In early 1994, two men violently robbed, kidnapped, and carjacked an Oakland couple. The victims were forced into their own trunk, driven around to ATMs for the purpose of withdrawing cash (which was unsuccessful), and brought to a clearing in the hills only to see the male violently beaten, tased and forced back into the trunk before the female was violently raped. With no expectation but being buried alive, the couple was released. In the short time it took for someone who lived nearby to allow the couple to call the police, the two men disappeared.
Over fifteen years later, Dewayne Ewing and Kevin Barnes are being accused of the crime and have been in jail for the past three years without trial. While the charges are serious, there is little, if any, evidence against them.
Police investigators found four major pieces of evidence. First, photos were taken of the assailants by ATM machines. Second, fingerprints collected from the scene of the crime which do not match the victims are assumed to be those of the assailants. Third, the rape kit, which was collected within a few hours of the couple’s release, found the semen of two men, which are from one of the assailants and her husband. Lastly, a used condom was found near the scene of the rape.
The ATM photos show skin tones and facial structures which do not match those of Ewing or Barnes. The fingerprints are also unhelpful, as they give no match. It’s the combination of the second and third pieces of evidence which make the case especially peculiar.
The rape victim told police and doctors that her assailants did not use condoms during the rape, and the semen from her rape kit appears not to have been matched to Ewing or Barnes. Semen found in the condom was matched to Ewing. However, the condom was found at the scene of the rape, which is a public space—a clearing in the Oakland hills—where Ewing says he went with his girlfriend completely separately from this crime. There is a clear discrepancy between the DNA match and the victim’s account of the rape.
In late 2010, $13,000 of further DNA testing proved unhelpful, and an apparent waste of city money in the middle of a budget crisis. While it’s possible that the testing would have proved inconclusive anyway, the results probably also had to do with mishandling of evidence by the Oakland Police Department. The condom and rape kit were found a few years ago in non-refrigerated storage, after all instructions including tags on the evidence itself gave instructions for refrigeration. Without refrigeration, the DNA in the evidence deteriorates relatively quickly.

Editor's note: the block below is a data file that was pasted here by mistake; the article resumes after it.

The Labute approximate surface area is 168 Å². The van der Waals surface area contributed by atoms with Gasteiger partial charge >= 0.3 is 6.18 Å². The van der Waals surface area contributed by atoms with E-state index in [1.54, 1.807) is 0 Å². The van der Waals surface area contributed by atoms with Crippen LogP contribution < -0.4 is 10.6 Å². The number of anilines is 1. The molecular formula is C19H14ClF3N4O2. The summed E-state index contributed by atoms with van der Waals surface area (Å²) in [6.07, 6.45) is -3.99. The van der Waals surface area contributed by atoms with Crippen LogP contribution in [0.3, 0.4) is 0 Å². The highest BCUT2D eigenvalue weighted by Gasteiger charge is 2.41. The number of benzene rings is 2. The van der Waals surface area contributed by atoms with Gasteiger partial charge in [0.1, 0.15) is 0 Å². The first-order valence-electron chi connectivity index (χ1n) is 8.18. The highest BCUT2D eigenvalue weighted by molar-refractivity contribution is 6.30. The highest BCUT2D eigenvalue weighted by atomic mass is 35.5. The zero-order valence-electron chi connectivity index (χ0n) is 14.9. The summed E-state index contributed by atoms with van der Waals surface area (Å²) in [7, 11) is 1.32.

Kevin Barnes was apparently arrested simply because he and Ewing, who are cousins, had been arrested together in 1992 on charges that were dropped. There is no evidence against him in this case.
On Tuesday, January 18th, the case was scheduled to go to pre-trial, and was pushed back another two months until mid-March. Ewing and Barnes, who were arrested in 2007, remain in jail without trial. By their next pre-trial date, they’ll have served almost four years each.
Experiences like those of the victims and charges of these types of intensely violent crimes should not be taken lightly. However, in the midst of the court’s process of justice, our judicial system has apparently created more victims as opposed to finding justice for anyone concerned. The targeting of young Black men by the police or court system should also not be taken lightly. This targeting has cost the lives of numerous community members, including Oscar Grant and much more recently Derrick Jones, and it continues to victimize Kevin Barnes and Dewayne Ewing through untried incarceration.
Jesse Strauss is an independent journalist. His articles have been published on Truthout, Common Dreams, CounterPunch, Consortium News, and other sources. Reach him at jstrauss (at) riseup.net.
Not everyone can pay for the news. But if you can, we need your support.
Truthout is widely read among people with lower incomes and among young people who are mired in debt. Our site is read at public libraries, among people without internet access of their own. People print out our articles and send them to family members in prison — we receive letters from behind bars regularly thanking us for our coverage. Our stories are emailed and shared around communities, sparking grassroots mobilization.
We’re committed to keeping all Truthout articles free and available to the public. But in order to do that, we need those who can afford to contribute to our work to do so — especially now, because we have just 7 days left to raise $45,000 in critical funds.
We’ll never require you to give, but we can ask you from the bottom of our hearts: Will you donate what you can, so we can continue providing journalism in the service of justice and truth?